Classroom disciplinary climate in secondary schools in England
What is the real picture?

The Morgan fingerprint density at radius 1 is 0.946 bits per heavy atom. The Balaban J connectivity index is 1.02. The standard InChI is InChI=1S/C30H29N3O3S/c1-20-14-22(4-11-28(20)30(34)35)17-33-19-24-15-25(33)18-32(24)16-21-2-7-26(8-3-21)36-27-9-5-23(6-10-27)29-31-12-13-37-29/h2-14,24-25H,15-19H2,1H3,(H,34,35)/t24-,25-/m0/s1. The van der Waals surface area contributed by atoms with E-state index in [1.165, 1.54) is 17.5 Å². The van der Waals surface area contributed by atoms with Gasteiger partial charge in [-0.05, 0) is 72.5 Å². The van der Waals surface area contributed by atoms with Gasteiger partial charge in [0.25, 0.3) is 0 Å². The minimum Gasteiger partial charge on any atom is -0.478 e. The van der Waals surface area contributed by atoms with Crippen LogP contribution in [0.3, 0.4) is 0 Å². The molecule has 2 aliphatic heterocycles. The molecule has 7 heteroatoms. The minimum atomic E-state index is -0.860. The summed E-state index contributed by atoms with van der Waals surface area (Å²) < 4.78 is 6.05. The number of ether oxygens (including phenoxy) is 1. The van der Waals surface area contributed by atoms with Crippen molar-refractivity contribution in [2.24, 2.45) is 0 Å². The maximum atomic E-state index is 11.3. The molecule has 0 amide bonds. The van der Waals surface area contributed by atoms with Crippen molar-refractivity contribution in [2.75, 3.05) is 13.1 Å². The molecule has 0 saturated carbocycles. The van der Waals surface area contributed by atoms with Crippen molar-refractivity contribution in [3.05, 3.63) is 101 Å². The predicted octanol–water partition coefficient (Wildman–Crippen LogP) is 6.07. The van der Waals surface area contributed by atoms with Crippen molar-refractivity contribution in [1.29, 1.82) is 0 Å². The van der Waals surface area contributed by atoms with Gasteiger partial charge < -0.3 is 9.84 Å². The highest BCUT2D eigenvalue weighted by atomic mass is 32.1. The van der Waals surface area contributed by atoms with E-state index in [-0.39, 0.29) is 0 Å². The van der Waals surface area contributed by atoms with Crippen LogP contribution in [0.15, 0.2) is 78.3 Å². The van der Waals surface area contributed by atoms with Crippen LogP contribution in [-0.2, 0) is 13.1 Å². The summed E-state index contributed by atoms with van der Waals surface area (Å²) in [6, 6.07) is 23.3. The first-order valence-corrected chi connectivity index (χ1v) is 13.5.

This paper uses international data from a range of sources, principally the 2013 round of the Teaching and Learning International Survey (TALIS 2013), to provide new information on classroom disciplinary climate in secondary schools in England. The paper advances the literature in three distinct ways. Firstly, the data show that teachers in England perceive that there is considerable disruption in their classrooms. While some reports, especially from official sources, have suggested that classroom disruption is minimal in schools in England that does not seem plausible given these results from TALIS. Secondly, since TALIS contains comparable data for over 30 countries, the results for England can be set in a wider context. Reports in the media frequently highlight pupil disruption and suggest that classroom climate tends to be worse in England than in many other countries. In fact what emerges from the international comparison is that, on each of the items measuring classroom climate in TALIS 2013, the results for England were somewhat better than both the all-country average and the average for a group of European comparators. Thirdly, the survey also includes a range of information about the school in which the teacher worked, the pupils which they taught, and the teachers themselves. We draw on this data to investigate which school-level characteristics, teacher attributes, and characteristics of pupils in the classroom, were associated with favourable classroom climate in England. While some commentators have focused exclusively on school-level factors, we emphasise the importance of within-school variation.